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Medical News

The Potential Public Health and Community Impacts of Safer Injecting Facilities: Evidence From a Cohort of Injection Drug Users

March 6, 2003

Many North American cities are experiencing HIV epidemics due to the use of injection drugs. The Downtown Eastside area of Vancouver, British Columbia, had an 18 percent annual HIV incidence rate documented in 1997, to date the most rapid infection rate ever documented in the developed world. The implementation of medically supervised safer injecting facilities (SIFs) in North America is currently being debated. Outstanding issues surrounding such interventions include the potential community and public health impact, and doubts as to whether or not those at greatest risk of overdose and HIV transmission would attend.

In other cities with similar health crises, SIFs have been shown to improve the health and social functioning of their clients, and to reduce overdose deaths, HIV risk behavior, improperly discarded syringes and public drug use, according to the study. SIFs provide clients with sterile injection equipment, medical attention in case of overdose, and access to health care and other services.

The current study evaluated the proportion of injection drug users willing to attend SIFs, if they were available. Researchers gathered data from participants followed from June 2001 to June 2002 in the Vancouver Injection Drug User Study. Five hundred eighty-seven active IDUs responded to a questionnaire; 215 (36.6 percent) expressed a willingness at attend an SIF. Two hundred eighty-eight IDUs (49.0 percent) said they would not attend, and 84 (14.3 percent) were unsure. Multivariate analyses showed that having difficulty accessing sterile syringes, needing help injecting, frequently injecting heroin, sex trade work, and injecting in public spaces were variables independently associated with willingness to attend an SIF. Such variables have been previously associated with overdose, syringe sharing, HIV and HCV incidence, and community consequences of illicit drug use in Vancouver.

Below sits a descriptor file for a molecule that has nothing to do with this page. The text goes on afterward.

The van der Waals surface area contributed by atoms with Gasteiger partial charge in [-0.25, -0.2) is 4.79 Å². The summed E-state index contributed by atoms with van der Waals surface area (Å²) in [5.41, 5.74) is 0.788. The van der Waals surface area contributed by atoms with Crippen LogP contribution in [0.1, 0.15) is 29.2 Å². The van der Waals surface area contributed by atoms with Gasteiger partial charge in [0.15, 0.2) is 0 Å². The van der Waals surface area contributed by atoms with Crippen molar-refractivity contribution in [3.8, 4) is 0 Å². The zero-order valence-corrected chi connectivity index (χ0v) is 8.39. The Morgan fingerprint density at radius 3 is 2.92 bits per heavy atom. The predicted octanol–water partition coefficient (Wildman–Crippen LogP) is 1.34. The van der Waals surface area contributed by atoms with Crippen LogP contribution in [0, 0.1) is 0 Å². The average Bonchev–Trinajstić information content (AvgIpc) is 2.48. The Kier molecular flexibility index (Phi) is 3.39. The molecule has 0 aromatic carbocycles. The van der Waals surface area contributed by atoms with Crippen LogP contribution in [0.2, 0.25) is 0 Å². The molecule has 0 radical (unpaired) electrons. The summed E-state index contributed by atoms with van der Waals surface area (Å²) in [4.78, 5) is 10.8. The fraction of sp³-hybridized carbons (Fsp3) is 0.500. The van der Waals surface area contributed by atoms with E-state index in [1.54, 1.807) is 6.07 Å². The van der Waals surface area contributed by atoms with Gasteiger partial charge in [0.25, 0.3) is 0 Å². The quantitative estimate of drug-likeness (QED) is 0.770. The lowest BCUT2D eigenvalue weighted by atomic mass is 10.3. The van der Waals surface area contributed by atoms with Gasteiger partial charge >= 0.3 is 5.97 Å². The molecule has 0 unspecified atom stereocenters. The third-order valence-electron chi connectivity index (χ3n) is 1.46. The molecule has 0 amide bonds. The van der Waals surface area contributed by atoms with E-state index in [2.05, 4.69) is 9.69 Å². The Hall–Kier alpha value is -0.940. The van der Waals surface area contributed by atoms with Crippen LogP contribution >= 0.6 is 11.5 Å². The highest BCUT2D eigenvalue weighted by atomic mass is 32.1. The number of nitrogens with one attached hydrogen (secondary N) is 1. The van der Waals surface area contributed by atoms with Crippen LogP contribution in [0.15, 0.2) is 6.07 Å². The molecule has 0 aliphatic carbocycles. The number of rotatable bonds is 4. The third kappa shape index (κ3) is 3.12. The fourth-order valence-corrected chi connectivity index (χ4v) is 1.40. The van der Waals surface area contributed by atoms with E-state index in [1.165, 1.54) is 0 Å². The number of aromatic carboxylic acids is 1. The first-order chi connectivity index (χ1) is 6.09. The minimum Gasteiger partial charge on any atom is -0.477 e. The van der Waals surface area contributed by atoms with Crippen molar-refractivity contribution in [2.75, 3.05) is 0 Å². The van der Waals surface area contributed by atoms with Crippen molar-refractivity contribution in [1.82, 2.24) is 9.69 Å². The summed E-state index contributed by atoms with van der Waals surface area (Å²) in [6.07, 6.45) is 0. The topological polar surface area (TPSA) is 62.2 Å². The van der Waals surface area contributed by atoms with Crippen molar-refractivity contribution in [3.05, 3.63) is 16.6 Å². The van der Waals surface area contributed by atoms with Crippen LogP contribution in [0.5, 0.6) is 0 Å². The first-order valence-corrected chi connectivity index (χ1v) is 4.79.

"Together, the data from elsewhere and the findings presented here suggest that the IDU[s] who are responsible for the public order problems that stem from public injection drug use and the IDU[s] who are at high risk of blood-borne disease transmission and fatal overdose may be much more likely to use SIFs," the researchers wrote.

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"Although a scientific evaluation of SIFs may be required to fully evaluate the impact of SIF provision in Canada," they concluded, "these data suggest that there is high potential for immediate community and public health benefits were SIFs made available."

Back to other CDC news for March 6, 2003

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Adapted from:
Journal of Acquired Immune Deficiency Syndromes
01.01.03; Vol. 32; No. 1: P. 2-8; Evan Wood; Thomas Kerr; Patricia M. Spittal; Kathy Li; Will Small; Mark W. Tyndall; Robert S. Hogg; Michael V. O'Shaughnessy; Martin T. Schechter



  
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This article was provided by CDC National Prevention Information Network. It is a part of the publication CDC HIV/Hepatitis/STD/TB Prevention News Update.
 

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